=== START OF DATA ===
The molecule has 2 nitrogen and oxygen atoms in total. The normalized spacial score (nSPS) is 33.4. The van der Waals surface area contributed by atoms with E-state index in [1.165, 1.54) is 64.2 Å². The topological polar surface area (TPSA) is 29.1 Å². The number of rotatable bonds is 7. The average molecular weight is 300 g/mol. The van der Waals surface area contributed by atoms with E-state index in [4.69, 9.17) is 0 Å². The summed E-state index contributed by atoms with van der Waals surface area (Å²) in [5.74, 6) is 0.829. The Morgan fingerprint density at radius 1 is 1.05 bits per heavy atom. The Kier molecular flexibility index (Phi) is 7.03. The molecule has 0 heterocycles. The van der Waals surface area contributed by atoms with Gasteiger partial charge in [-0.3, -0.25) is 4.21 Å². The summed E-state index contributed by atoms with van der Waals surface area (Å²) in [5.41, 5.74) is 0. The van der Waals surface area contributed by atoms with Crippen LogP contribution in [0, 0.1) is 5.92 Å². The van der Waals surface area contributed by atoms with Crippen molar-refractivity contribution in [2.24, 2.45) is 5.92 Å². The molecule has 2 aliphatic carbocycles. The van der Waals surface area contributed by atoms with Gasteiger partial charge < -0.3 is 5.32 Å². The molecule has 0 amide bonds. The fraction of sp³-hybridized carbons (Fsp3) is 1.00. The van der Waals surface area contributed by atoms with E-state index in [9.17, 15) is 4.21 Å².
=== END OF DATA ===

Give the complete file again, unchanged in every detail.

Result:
The molecule has 2 nitrogen and oxygen atoms in total. The normalized spacial score (nSPS) is 33.4. The van der Waals surface area contributed by atoms with E-state index in [1.165, 1.54) is 64.2 Å². The topological polar surface area (TPSA) is 29.1 Å². The number of rotatable bonds is 7. The average molecular weight is 300 g/mol. The van der Waals surface area contributed by atoms with E-state index in [4.69, 9.17) is 0 Å². The summed E-state index contributed by atoms with van der Waals surface area (Å²) in [5.74, 6) is 0.829. The Morgan fingerprint density at radius 1 is 1.05 bits per heavy atom. The Kier molecular flexibility index (Phi) is 7.03. The molecule has 0 heterocycles. The van der Waals surface area contributed by atoms with Gasteiger partial charge in [-0.3, -0.25) is 4.21 Å². The summed E-state index contributed by atoms with van der Waals surface area (Å²) in [5.41, 5.74) is 0. The van der Waals surface area contributed by atoms with Crippen LogP contribution in [0, 0.1) is 5.92 Å². The van der Waals surface area contributed by atoms with Crippen molar-refractivity contribution in [2.24, 2.45) is 5.92 Å². The molecule has 2 aliphatic carbocycles. The van der Waals surface area contributed by atoms with Gasteiger partial charge < -0.3 is 5.32 Å². The molecule has 0 amide bonds. The fraction of sp³-hybridized carbons (Fsp3) is 1.00. The van der Waals surface area contributed by atoms with E-state index in [9.17, 15) is 4.21 Å².